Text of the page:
"Well, that was nice," Estelle said. She stood awkwardly, waiting for me to hug her. Sometimes I did. Sometimes I didn't.
"Let me know when Austin gets here. I'd stay and wait, but I have to work in the morning."
My dad nodded.
Kale stood in the doorway, half-in, half-out.
My dad hugged me. "What are your plans for the weekend? We're going up to Atlanta if you want to—"
"I'm working." I loved Atlanta, but no way was I going with them. And wouldn't their plans change with Austin coming to town?
"It was so nice to meet you, Kale. Drive safe." Estelle smiled. I wondered if she thought he was my boyfriend. I would never introduce him in that way, but she was awfully smiley and more than a little nosy the way she looked at us when I nudged him to open the door.
I didn't give anyone else a chance to speak before I stepped onto the porch and practically ran down the driveway.
"God, I hate those dinners."
Even after all we had endured, Kale didn't have a word to say.
"Do you have a family?" I assumed he wouldn't answer, but anything was better than silence.
"Do I have a family?" he repeated.
"I mean, obviously you have a family, otherwise you literally wouldn't exist. But are they like that?" I nodded toward the house.
"Nope," he said, staring out the windshield of my car. "Not at all."
"In a good way or a bad way?" I asked.
"Both." He shrugged, buckling his seat belt.
"I think it just bothers me this much because Estelle is so different from my mom. She was really fun when I was young. My mom, not Estelle," I clarified, though he didn't ask. "She used to laugh and listen to music. She would dance around the living room listening to Van Morrison, waving her arms around like a bird or a butterfly. It feels like a lifetime ago."
I was thinking back to that other version of my mom, the one who had long, flowing hair that moved in the wind. She was just as carefree now, but not even close to the same way.
"She used to lift her hands up and push them through her hair, letting it fall around her. It always tickled my face and I would laugh and she would shake her hair and dance around me."
The thrum of my engine cutting through the thick Georgia air was all I could hear. I'd never noticed the sounds before; I'd never had time to.
"And my birthday parties! She used to go all out for them. It was this huge thing, more like a birthday week. We didn't have a ton of money or anything, but she was creative. One year she decorated the whole house in those lights from Spencer's, do you remember that store?"
"They had these disco lights and my mom put them all around our living room and kitchen. All my friends came over. I mean, I only had like ten friends, but they were all there. I had this boyfriend—I think his name was Josh? And he brought me a Game Boy. That was my birthday gift."
I didn't know why I was going into such detail, but I was so lost in my own memories that I just kept going.
"I don't know why he brought me a Game Boy. But I remember getting this karaoke machine and thinking it was the coolest present ever and my mom went into her room and locked the door so we could feel older than we were and not be chaperoned the entire time. Of course, we ended up playing one of those stupid party games and I had to kiss a boy named Joseph, who actually just overdosed on heroine a few months ago ..."
I could feel Kale looking at me, but it was the weirdest thing—I couldn't stop myself from talking. We were at a red light. The sky was pitch-black and the red lights were reflecting off his dark skin.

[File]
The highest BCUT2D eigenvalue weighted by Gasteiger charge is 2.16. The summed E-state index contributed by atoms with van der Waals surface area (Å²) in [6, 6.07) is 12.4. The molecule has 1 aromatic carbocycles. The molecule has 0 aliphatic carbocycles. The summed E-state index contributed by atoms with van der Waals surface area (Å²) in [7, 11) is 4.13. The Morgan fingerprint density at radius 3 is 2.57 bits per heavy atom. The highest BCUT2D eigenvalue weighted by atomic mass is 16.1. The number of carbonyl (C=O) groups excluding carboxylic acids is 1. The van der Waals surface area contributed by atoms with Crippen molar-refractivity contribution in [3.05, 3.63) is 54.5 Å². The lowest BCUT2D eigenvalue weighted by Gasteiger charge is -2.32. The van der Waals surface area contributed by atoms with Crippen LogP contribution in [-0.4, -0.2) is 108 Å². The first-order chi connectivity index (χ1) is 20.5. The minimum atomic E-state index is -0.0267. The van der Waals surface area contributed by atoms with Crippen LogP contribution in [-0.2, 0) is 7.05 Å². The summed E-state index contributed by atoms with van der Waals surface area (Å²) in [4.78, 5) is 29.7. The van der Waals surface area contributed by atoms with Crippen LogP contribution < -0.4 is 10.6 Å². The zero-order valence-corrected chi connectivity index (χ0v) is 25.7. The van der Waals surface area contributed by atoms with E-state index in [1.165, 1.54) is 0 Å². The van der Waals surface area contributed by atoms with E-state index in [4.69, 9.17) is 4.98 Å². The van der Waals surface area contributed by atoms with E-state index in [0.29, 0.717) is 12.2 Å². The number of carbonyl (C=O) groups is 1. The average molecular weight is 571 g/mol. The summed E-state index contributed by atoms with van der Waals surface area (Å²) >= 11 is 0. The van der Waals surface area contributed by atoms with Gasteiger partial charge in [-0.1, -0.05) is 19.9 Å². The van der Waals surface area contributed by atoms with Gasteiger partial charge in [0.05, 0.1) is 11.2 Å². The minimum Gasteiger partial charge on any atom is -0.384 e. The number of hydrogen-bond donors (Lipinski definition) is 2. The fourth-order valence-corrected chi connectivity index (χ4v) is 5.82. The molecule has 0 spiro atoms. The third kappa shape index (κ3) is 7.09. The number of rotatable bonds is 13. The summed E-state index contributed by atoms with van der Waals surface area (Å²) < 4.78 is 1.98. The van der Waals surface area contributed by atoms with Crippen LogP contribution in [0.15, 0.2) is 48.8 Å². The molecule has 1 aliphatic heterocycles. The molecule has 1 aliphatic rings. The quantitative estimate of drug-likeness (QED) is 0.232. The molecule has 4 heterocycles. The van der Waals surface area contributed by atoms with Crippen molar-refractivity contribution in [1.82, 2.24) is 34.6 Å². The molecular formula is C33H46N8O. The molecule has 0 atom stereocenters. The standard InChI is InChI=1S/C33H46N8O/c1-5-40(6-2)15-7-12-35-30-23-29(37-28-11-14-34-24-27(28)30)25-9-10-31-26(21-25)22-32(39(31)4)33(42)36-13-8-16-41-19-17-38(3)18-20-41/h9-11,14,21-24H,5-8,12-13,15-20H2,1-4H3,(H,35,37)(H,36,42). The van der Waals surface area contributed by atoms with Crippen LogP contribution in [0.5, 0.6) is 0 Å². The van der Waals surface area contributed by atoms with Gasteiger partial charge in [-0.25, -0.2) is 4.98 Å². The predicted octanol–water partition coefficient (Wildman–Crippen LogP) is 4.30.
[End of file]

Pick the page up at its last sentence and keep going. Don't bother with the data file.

"Wow, I'm talking a lot," I told him.
He looked over at me.
"It's cool." His voice was so soft.
Who was this guy? So patient, so quiet, yet so in touch with the moment. I tried to imagine Elodie's husband Phillip having a conversation with him. Phillip was buoyant and friendly and Kale ... well, I didn't know what the hell to think of him.
It had been a long time since I'd had this type of conversation with someone, if I ever had. My brother was the only person I reminisced about my parents with. But even he had stopped wanting to relive our childhood with me.
"My mom raised me and my sister up in Riverdale." Kale's voice was sudden and sharp, drowning out the purring engine, the sound of the wind.
"I love that show," I told him and he smiled. I caught it before it vanished. I filed it away.
"It's all right."
"The show or the town?" I asked.
"Both." He didn't smile.
"How old is your sister?" I figured I'd better pounce while he was feeling uncharacteristically chatty.
"Younger than me."
"My brother, too." I wanted to ask him her exact age, but we were coming up to my little white house. "By about nine minutes."
Most people laughed when I told them this. Kale didn't say anything but again, I knew he was looking at me.
The wind blew dirt over my windshield as I pulled into my driveway. Paving my driveway was rapidly moving up my to-do list. I parked and apologized again for fighting with my dad in front of him. He nodded, muttering his version of, "It's cool."
I reached between us to grab my purse from the floorboard behind my seat. "At least you won't have to go through that again. As for me, I'll be back there next Tuesday at seven p.m. sharp." I said "sharp" as much as for myself as for Kale. If I was late for next week's dinner, I would never hear the end of it.
The alley was so dark on moonless nights like this that it was hard to see the porch. A beam came from Kale's phone and he shined it onto the porch.
"I need to get some lights out here."
Kale's body kept moving next to me and I saw him looking around the yard, down the driveway, down the alley to the side of the yard. His neck was sort of jerking. It wasn't an alarming movement, just a quiet survey of his surroundings. I tried to imagine him in Afghanistan, a heavy gun strapped to his body and the weight of the free world on his shoulders.
"My sister is fifteen, by the way," he said, as he walked past me into the house.